Post by studentfrombc on Nov 28, 2006 8:18:39 GMT -5
I just wanted to start another quick thread about another snake trait. I have heard that some corn snakes are born with a kink in their tails. Is that a trait that is genetic, or is it just a congenital defect, and will the snakes grow out of it? I have a picture of a motley snow with a kink in its tail as an example. It isn't much of a kink, but I was wondering what is the prognosis for this snake, breeding-wise. Is the kink in the tail due to excessive inbreeding? I assume a snake would have to be heavily inbred to get a motley snow (which I have learned is a combination of three recessive genes).
Ok now I just have to figure out how to insert the picture ???. Help?
As for the kinked tail...I have heard some people say that it is due to incubation problems, while others say that it's due to inbreeding...I could easily see both causing deformities, but I don't really know...
Either way, I would personally stay away from a kink tailed as a breeder, but maybe there isn't really a good reason for that....Maybe someone else knows the REAL cause??
Kinks in the tail are minor and could result from trama too - unless it is seen to have the kink when it hatched. I would think of trauma as the most likely cause - pinched in a cage door or lid when very young and not related to inbreeding or incubation - though either could possibly be a cause.
Kinks along the body are more significant as they can interfere with digestion and internal function and these can be a result of temperature spikes during incubation. Snakes can survive, often with very severe kinks - we had a Mexican black kingsnake that we got as a rescue that was severely kinked and did not have any health problems.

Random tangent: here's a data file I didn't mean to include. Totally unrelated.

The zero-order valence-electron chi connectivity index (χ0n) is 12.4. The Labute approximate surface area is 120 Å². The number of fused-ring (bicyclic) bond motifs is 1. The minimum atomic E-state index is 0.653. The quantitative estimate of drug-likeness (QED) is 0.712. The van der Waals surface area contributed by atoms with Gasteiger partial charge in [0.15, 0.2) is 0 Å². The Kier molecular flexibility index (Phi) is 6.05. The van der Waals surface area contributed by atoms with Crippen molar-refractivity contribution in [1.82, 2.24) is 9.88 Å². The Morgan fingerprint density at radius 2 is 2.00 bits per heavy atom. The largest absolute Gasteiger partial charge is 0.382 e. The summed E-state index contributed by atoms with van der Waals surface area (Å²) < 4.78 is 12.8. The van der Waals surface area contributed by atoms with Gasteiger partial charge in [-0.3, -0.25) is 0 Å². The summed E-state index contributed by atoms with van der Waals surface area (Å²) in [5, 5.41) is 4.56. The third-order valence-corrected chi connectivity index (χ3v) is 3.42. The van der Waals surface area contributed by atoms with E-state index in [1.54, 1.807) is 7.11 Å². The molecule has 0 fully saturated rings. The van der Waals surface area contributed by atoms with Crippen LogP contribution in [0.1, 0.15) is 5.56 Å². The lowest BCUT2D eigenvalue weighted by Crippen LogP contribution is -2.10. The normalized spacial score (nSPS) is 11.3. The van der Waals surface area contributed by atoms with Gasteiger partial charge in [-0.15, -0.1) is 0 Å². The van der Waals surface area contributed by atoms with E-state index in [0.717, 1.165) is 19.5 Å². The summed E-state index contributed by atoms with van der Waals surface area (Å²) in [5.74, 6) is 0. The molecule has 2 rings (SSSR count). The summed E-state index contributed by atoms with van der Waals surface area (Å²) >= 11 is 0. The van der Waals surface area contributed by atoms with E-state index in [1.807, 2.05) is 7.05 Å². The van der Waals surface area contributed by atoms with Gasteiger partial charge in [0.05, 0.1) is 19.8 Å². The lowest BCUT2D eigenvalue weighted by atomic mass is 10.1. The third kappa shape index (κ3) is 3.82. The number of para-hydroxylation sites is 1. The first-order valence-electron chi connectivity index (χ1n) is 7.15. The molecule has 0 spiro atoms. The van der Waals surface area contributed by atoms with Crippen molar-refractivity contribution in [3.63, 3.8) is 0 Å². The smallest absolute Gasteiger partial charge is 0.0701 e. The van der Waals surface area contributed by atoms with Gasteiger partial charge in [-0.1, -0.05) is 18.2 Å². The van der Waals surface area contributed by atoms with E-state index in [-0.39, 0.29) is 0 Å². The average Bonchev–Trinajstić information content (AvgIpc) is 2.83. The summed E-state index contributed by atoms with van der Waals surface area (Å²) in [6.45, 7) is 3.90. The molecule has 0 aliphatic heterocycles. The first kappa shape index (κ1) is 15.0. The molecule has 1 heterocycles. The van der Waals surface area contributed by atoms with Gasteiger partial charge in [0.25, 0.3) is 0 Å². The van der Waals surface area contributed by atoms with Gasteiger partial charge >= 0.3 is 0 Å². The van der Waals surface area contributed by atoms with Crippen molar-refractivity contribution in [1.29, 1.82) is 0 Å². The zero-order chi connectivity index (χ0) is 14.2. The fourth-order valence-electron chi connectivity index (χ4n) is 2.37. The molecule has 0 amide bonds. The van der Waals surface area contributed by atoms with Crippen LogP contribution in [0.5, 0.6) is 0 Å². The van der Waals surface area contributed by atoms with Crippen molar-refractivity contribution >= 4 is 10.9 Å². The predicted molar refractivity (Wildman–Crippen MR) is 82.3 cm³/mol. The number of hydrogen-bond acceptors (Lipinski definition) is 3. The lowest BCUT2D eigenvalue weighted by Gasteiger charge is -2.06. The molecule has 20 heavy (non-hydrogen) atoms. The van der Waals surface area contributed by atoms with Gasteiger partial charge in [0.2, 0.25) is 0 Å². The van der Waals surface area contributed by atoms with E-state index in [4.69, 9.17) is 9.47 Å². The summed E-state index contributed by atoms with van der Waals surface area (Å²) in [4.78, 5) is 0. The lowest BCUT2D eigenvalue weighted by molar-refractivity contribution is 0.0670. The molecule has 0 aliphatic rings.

Inbreeding is not uncommon in the reptile hobby as people strive to get new recessive mutations produced as quickly as possible. The case has been made that it takes more generations of close inbreeding to see the depressive effects in reptiles than mammals. If you have a snake that is triple homozygous for some of the more uncomon genes, it is certainly possible that it is highly inbred. With a snow motley, those genes are well established and quite widespread in the corn population, though the motley is less common, so it is possible that a snow motley could result from an outcross. Best to contact the breeder to see if you can get more details on the background of yours,
Last Edit: Nov 29, 2006 8:29:33 GMT -5 by vanderkm
Post by Shawn(snakebite) on Nov 30, 2006 13:20:23 GMT -5
In my opinion a kinked tail is minor and should have no effect on the vigor of your corn.I know incubation temps , especially drastic spikes in temp can cause kinks and this is very common in the Indigo snakes , that I've heard. In all my breeding ventures I have not had a baby with a kinked tail....yet? I am guessing it was due to some physical trauma , yet I do believe that heavy inbreeding can cause weakness in certain areas of a corns physical developement.
This is interesting...that both of you consider a kinked tail minor...even though you acknowledge that it could be genetic or incubation problems...(I agree that a kink from an injury would be inconsequential). I understand that it is less serious for the snake than a body kink, but I still think that the animal should not be bred...
IF there is a possibility that this is a heritable defect - why risk passing it on by breeding? Also, IF it is a congenital defect from incubation problems - why risk that there isn't something else wrong too?
Maybe I adhere too strictly to my dog/livestock thinking of "only bred the best to the best"...I just don't see why you wouldn't pass up breeding a kinked snake, and search for a "perfect" one instead...it's not like corns are rare or anything...